Click on Catagories to get to the options screen. As this is our first one, its bank. Just enter a new one (something sensible like Windows 7 - x86 - LAN), and click Add, and then OK. You will see it appear in the "Assign categories for filtering..." field. Click Next, and then Next again on the Packages screen. We will be coming back to this one, so you don't need to click the "New packages" option - but you could do if you wanted to do it from here. It will trigger the same wizard we will be coming to soon.

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Next you have the option to add these drivers to our boot.wim files, as we are adding Network drivers then you should select the X86 and X64bit SCCM boot.wim files listed, make sure to also place a checkmark in Update distribution points when finished.

You will be clicking Next twice, and then sitting back and waiting for a while. Seriously - this can take a while too, Ive thrown a set of 50 odd drivers at it once, it took about 45 mins. Bear in mind, with LAN drivers, it is also updating your boot.wim too. You only need to do this with LAN drivers. Some people do it with GFX as well, to make their boot screens look pretty, but thats up to you. Remember, the more drivers you put in - the bigger your initial wim - and the longer the first SCCM boot.

Next up, dealing with driver packages. Drivers have to be in packages to be assigned to machines. So far - all we have done it inject them into our boot file. You can think of this like adding a software app, without all of the setup files... it isn't going to work...!

Adding driver packages
As you will have got the idea of by now - most things in SCCM are where you'd expect them. We need the Driver Packages node in SCCM ConfigMgr and right-click, choose New Driver Package.

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Remember earlier on we created that share SCCM-PACKAGES? Well, we need that now too. Have that open in one window - as annoyingly - you can't create a driver package in a folder that doesn't exist - and it will moan at you else. I went through in advance creating SCCM-PACKAGES\Drivers\x86\LAN; AUDIO; WIFI; GFX; CHIPSET... just to be ready.

In the wizard that appears fill in the details and point it to your share (its important to make sure that this share is separate from the drivers share - SCCM stores a load of extra information with the packaged drivers). Then, simply click ok to create the package, we now have an empty driver package.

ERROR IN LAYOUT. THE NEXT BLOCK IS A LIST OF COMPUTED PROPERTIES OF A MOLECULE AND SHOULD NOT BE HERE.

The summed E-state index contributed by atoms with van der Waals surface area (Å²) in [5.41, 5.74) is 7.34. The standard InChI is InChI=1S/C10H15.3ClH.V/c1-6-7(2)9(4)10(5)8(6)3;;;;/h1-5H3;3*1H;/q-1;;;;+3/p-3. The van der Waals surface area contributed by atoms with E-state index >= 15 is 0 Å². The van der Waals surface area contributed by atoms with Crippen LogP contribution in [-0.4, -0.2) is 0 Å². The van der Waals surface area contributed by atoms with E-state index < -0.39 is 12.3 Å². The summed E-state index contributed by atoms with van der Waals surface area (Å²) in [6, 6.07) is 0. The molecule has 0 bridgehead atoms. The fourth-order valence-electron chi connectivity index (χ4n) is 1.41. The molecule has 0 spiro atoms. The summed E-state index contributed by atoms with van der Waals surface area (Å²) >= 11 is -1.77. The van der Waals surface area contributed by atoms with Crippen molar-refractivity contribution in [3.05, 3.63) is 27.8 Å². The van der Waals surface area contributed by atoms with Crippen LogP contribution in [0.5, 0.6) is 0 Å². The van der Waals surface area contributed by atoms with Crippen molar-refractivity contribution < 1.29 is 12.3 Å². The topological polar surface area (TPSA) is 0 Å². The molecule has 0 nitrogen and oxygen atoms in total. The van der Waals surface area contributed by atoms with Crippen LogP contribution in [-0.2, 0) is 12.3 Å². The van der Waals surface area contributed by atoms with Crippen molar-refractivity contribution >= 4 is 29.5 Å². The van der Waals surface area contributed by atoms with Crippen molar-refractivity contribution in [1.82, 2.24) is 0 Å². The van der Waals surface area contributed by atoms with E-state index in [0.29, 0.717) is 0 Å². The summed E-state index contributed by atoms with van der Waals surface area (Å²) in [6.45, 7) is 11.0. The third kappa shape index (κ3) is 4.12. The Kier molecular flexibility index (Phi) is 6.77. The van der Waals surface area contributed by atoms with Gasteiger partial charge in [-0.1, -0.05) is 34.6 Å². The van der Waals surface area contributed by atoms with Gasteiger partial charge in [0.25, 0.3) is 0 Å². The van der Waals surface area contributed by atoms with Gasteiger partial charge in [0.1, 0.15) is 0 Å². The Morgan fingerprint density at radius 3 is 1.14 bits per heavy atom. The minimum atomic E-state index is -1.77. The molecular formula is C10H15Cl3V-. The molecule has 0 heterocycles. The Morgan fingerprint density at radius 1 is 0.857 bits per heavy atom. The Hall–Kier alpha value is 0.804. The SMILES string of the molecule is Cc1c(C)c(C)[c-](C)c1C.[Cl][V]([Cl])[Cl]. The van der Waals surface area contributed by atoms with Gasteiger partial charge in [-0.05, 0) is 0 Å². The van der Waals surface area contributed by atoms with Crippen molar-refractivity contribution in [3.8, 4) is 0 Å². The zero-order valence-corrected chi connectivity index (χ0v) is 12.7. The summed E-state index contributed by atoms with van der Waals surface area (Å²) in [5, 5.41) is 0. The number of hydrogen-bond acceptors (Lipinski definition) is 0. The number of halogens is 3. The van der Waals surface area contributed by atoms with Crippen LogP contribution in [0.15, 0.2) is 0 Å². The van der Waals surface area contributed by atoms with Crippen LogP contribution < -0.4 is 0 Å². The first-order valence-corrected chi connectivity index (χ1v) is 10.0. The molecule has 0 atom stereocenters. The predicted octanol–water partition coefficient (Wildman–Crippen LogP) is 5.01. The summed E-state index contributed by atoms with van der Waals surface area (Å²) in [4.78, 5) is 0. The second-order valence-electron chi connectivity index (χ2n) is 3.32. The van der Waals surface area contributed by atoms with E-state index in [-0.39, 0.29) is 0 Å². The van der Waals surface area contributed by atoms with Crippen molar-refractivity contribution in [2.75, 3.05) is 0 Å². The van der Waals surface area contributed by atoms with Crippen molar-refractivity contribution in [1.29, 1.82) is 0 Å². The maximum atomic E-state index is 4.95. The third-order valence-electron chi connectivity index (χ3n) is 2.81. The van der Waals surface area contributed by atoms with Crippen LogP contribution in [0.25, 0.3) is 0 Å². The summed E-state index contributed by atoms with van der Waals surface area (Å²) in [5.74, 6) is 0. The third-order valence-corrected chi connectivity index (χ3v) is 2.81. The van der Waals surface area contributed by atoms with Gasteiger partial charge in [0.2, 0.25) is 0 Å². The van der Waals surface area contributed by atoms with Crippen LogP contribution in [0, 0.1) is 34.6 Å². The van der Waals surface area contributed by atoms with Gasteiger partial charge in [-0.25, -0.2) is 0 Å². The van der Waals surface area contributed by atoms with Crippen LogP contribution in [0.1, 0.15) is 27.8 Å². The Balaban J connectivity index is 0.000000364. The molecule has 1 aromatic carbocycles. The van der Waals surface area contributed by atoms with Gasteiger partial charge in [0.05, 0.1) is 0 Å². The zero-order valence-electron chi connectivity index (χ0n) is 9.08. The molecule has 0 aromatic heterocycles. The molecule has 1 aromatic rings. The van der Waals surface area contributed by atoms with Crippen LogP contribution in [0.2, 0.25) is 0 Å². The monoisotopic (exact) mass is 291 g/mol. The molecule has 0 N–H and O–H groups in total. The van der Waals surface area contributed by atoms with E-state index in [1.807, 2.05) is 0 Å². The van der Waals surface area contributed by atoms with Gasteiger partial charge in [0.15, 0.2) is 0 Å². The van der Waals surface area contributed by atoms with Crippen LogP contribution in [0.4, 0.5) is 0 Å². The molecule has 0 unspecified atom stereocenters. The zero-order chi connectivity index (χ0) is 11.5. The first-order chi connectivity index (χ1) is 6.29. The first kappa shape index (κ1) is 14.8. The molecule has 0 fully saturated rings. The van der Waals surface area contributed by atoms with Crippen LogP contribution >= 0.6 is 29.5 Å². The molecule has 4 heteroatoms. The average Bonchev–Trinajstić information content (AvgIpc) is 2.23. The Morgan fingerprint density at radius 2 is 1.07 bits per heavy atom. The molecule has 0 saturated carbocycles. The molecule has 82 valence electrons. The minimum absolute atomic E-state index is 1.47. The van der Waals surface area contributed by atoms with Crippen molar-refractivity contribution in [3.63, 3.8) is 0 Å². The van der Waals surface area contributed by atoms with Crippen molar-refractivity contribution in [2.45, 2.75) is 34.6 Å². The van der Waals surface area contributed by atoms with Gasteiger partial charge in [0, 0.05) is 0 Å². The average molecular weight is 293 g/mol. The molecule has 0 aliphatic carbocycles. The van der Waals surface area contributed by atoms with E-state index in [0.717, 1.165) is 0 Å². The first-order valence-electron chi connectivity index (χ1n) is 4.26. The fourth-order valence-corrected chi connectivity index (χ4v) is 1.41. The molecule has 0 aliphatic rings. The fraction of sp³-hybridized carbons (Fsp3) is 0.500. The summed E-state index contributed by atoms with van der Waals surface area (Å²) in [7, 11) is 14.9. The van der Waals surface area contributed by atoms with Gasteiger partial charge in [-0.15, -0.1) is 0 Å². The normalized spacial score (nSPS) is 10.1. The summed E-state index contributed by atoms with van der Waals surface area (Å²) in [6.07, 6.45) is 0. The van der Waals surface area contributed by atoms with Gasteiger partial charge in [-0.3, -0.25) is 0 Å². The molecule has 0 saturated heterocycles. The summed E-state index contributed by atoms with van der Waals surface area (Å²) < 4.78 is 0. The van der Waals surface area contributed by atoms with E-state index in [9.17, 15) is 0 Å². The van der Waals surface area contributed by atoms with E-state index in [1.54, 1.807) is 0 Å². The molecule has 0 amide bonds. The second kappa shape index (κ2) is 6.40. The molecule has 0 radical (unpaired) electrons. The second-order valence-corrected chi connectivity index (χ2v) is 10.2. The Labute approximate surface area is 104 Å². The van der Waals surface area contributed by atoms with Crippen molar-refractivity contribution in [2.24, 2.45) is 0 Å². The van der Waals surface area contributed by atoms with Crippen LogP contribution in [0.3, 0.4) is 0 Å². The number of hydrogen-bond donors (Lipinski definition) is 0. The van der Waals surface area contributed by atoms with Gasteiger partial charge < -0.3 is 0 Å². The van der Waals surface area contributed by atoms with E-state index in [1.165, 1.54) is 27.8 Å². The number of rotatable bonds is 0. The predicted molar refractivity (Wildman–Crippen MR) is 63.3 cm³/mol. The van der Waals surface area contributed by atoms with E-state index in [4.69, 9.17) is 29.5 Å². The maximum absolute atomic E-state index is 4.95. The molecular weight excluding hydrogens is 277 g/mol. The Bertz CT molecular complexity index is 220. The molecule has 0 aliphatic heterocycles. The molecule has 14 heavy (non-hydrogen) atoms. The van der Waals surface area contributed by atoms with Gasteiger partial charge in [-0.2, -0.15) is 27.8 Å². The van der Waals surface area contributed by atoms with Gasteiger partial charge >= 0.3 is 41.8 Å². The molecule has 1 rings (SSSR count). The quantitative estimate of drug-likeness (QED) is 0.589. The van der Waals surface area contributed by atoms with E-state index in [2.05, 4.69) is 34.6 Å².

Back in your SCCM tree, you then need to go to the Driver node again. Down to the LAN folder we made in x86 - and we should see all the LAN drivers we had imported earlier. If you can't see them - press F5. We need to select all of them (this is where when doing other Packages later - you could use the Create package and Add to package all as part of the import process; alternatively, pre make all of the packages then do the import and add at that point as the import wizard will show you the packages that exist). Once you have selected them all ("Ctrl - A"should do the trick) - in the Actions Menu on the right - choose Add or Remove Drivers from Package. You could right click, but you run the risk of loosing your selection!

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A bit of clicking next, and thats that done. You can check it by going to the Package under the Packages node - again, you may need to F5 for a refresh.

Now that we have our drivers imported into our drivers package, we need to Create a distribution point, so lets right-click on Distribution points and choose new distribution points. We only want standard "Server" ones again here - so don't choose the PXE one.

So - all you have to do is repeat that process for all your drivers and SCCM should be able to deploy onto any hardware (x86 or x64 - assuming you do both sets) - with all drivers. Now we have done that - time to actually make the master image in SCCM by doing that Build and Capture - the title of this section of the series. For that, we learn about a new concept called Task Sequences.

That will be next... so stay tuned!!!
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Updated 13th April 2012 at 04:57 PM by TheScarfedOne

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System Centre